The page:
Ward Off Winter Wallowing
5 ways to beat the hibernation impulse
Your lips aren’t the only things turning blue when winter hits. According to a study by the Cleveland Clinic, 10% to 20% of Americans suffer from the winter blues — three-quarters of whom are young to middle-aged women — while another 4% to 6% suffer from SAD (a highly appropriate acronym for “seasonal affective disorder”).
While SAD is a more serious problem that requires medical attention, the winter blues stem from more mild forms of sadness, fatigue, and loss of motivation that may be helped or prevented with a few simple tricks.
So next time howling winds and your colder-than-Edward-Cullen toes tempt you to hide under a quilt and watch Titanic, remember that just because it gets dark earlier and you spend more time inside doesn’t mean you have to go running to your bed as soon as you get home. Try one or two (or all!) of these tips to keep you feeling the winter appreciation of a snow day, even if you still technically have to go to work!
Massage: As if we needed a reason to get all cuddly with the bf, studies show that massages can be as effective as talk therapy for relieving depressive symptoms. Moderate pressure (not light stroking, which increases heart rate and provokes anxiety) lowers the stress hormone, cortisol, while alleviating hidden physiological and biological factors that relate to depression.
Arts and crafts: Since we already mentioned snow days, why not bring back another elementary school nostalgia through a scheduled time for creativity? Fixing up the house or making something new will make being stuck inside more appealing—and more fun! Try knitting a scarf to make the cold weather more bearable or adding some new pictures or artwork to the walls. Even bringing in a bunch of fresh flowers every week will remind you that life does continue through the dreary days.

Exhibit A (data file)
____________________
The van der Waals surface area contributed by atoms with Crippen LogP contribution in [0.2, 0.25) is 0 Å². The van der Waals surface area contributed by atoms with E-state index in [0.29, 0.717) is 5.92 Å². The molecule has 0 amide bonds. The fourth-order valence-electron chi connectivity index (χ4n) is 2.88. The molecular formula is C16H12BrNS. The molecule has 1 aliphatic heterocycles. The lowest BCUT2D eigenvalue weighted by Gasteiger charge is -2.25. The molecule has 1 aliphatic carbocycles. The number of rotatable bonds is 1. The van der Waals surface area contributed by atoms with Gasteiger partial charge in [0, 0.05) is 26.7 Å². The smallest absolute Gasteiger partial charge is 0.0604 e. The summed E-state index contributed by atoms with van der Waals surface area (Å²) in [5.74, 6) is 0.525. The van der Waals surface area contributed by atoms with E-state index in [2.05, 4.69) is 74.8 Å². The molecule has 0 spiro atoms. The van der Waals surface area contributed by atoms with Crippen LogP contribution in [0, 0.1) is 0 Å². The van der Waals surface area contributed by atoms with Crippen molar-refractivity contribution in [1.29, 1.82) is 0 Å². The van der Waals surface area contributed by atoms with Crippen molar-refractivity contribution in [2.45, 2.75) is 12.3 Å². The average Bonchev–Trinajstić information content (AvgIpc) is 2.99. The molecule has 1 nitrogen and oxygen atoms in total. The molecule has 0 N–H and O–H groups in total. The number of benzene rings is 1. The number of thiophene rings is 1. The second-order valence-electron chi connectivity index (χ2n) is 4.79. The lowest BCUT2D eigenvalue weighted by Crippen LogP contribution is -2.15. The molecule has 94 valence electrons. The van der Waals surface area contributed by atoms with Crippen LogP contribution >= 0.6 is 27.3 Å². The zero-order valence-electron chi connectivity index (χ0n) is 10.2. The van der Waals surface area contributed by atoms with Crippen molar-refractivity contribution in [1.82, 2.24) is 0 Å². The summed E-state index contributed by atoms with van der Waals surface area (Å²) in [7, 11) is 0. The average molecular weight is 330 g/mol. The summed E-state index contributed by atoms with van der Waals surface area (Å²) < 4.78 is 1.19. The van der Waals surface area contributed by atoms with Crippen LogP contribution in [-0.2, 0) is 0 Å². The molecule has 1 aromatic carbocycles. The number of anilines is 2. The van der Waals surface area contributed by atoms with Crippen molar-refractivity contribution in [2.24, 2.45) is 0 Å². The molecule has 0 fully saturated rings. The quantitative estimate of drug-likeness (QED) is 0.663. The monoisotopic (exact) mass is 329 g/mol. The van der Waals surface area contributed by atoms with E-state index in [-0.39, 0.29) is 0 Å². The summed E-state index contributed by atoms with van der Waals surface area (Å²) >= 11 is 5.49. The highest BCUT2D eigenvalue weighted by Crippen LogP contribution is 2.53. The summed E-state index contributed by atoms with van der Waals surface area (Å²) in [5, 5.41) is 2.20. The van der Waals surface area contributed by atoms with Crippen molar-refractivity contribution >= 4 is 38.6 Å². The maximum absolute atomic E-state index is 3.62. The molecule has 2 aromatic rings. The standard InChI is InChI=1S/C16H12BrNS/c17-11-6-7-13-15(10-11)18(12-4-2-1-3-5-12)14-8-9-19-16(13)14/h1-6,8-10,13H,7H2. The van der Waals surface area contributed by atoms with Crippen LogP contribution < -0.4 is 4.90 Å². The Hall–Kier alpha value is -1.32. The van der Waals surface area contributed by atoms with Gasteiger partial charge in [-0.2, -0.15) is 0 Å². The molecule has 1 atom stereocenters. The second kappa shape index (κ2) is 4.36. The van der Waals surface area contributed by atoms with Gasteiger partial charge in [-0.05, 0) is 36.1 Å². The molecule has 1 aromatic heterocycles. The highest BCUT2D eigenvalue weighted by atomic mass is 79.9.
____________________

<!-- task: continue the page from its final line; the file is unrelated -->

Lighten up, brighten up: Even if being outside makes you long for summer, the winter sun isn’t any less therapeutic! Getting a dose of sunlight each day not only gives you a healthy boost of vitamin D, but also releases neurotransmitters that help improve your mood. Lift the blinds, take a walk, or get full spectrum light bulbs or a light box to fool your brain into thinking you’re sitting in the sun. Likewise, wearing bright colors, even if it’s just in the form of a red beret or hot pink mittens, will add some much needed splashes of color to the gray outside and help you feel more lively and alert.
Keep warm: It may sound like common sense to drink tea or put on a sweatshirt, but some studies show that keeping your body temp at a toasty level can actually reduce winter blues by half. A valid reason to buy a new winter coat or two, right?
Choose the right foods: We’d all love to reach for a tub of cookie dough and a glass of Pinot, but part of feeling better mentally means treating yourself well physically. Peppermint oil boosts energy and relieves sadness, pistachios help produce a stress-fighting amino acid, and foods like oatmeal, salmon, and lentils improve brain function while relieving crankiness and irritability.
xx, The FabFitFun Team